15 Jul, 10 | by David Hunter
In an excellent paper published in the most recent edition of the Journal of Medical Ethics Gefenas et al make the point that types of research which impose similar burdens of risks and harms appear to be being regulated disproportionately at the moment in the Baltic States.
This is largely due to EU legislation which enforces the relatively stringent regulation of specific research types such as clinical trials, but neglects other areas of research such as social sciences research.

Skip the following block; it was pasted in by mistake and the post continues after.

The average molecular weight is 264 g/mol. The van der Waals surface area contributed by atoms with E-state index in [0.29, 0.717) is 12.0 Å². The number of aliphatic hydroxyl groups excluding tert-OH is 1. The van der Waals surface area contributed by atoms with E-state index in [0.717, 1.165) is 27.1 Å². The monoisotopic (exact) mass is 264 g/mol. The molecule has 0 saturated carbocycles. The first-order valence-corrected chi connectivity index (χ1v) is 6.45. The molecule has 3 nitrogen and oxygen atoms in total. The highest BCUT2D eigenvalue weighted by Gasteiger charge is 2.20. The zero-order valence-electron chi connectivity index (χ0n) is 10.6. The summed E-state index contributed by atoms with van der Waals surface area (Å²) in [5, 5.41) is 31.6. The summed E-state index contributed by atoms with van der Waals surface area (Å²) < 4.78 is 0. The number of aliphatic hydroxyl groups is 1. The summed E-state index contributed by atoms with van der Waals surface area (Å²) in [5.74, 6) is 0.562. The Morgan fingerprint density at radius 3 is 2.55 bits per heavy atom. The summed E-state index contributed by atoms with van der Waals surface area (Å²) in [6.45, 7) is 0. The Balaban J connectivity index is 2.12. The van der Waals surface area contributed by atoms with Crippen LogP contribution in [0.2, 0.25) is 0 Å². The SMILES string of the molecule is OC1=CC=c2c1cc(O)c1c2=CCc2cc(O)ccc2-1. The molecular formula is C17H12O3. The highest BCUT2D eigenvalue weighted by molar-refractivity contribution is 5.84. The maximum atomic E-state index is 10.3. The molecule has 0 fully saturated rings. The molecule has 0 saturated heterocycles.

I’ve argued against proportionality of review as a narrow principle focused on individual research projects but it does seem more defensible as a wider procedural principle of regulation.
And it is worth noting this isn’t an issue confined to the Baltic states, most EU countries (and indeed countries outside the EU) face it. But what can be done about it? I’d suggest as unpopular as the suggestion is the only way to effectively deal with it is to pass legislation which regulates all research.